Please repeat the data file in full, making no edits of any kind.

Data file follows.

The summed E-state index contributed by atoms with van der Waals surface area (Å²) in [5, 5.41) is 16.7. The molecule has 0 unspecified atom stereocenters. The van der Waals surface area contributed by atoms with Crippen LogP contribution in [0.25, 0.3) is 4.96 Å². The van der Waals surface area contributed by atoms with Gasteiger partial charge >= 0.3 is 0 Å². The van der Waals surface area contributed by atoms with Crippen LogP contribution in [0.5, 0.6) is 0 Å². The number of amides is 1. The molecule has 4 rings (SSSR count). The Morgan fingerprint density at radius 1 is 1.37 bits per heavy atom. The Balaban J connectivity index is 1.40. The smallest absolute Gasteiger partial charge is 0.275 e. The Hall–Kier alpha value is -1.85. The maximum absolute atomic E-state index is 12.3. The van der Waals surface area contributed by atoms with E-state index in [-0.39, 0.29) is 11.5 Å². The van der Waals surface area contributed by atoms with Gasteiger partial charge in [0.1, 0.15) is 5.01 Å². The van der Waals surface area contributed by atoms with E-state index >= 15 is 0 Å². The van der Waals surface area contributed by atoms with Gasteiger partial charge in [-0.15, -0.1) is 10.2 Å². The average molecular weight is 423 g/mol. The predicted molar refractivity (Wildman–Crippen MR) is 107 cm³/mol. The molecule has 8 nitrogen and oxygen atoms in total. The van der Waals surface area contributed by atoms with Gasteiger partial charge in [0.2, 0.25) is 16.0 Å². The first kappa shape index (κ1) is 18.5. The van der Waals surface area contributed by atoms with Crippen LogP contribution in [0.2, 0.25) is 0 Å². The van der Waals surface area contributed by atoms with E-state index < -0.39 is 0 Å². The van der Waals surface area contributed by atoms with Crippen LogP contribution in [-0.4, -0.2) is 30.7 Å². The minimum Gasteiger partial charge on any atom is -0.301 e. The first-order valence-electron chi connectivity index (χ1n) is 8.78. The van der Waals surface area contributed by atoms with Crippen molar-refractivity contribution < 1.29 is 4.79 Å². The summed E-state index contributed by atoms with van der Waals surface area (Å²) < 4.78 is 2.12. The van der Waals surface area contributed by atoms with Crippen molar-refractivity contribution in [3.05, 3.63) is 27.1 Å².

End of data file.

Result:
The summed E-state index contributed by atoms with van der Waals surface area (Å²) in [5, 5.41) is 16.7. The molecule has 0 unspecified atom stereocenters. The van der Waals surface area contributed by atoms with Crippen LogP contribution in [0.25, 0.3) is 4.96 Å². The van der Waals surface area contributed by atoms with Gasteiger partial charge >= 0.3 is 0 Å². The van der Waals surface area contributed by atoms with Crippen LogP contribution in [0.5, 0.6) is 0 Å². The number of amides is 1. The molecule has 4 rings (SSSR count). The Morgan fingerprint density at radius 1 is 1.37 bits per heavy atom. The Balaban J connectivity index is 1.40. The smallest absolute Gasteiger partial charge is 0.275 e. The Hall–Kier alpha value is -1.85. The maximum absolute atomic E-state index is 12.3. The van der Waals surface area contributed by atoms with E-state index in [-0.39, 0.29) is 11.5 Å². The van der Waals surface area contributed by atoms with Gasteiger partial charge in [0.1, 0.15) is 5.01 Å². The van der Waals surface area contributed by atoms with E-state index >= 15 is 0 Å². The van der Waals surface area contributed by atoms with Gasteiger partial charge in [-0.15, -0.1) is 10.2 Å². The average molecular weight is 423 g/mol. The predicted molar refractivity (Wildman–Crippen MR) is 107 cm³/mol. The molecule has 8 nitrogen and oxygen atoms in total. The van der Waals surface area contributed by atoms with Gasteiger partial charge in [0.2, 0.25) is 16.0 Å². The first kappa shape index (κ1) is 18.5. The van der Waals surface area contributed by atoms with Crippen LogP contribution in [0.2, 0.25) is 0 Å². The van der Waals surface area contributed by atoms with E-state index < -0.39 is 0 Å². The van der Waals surface area contributed by atoms with Crippen LogP contribution in [-0.4, -0.2) is 30.7 Å². The minimum Gasteiger partial charge on any atom is -0.301 e. The first-order valence-electron chi connectivity index (χ1n) is 8.78. The van der Waals surface area contributed by atoms with Crippen molar-refractivity contribution < 1.29 is 4.79 Å². The summed E-state index contributed by atoms with van der Waals surface area (Å²) < 4.78 is 2.12. The van der Waals surface area contributed by atoms with Crippen molar-refractivity contribution in [3.05, 3.63) is 27.1 Å².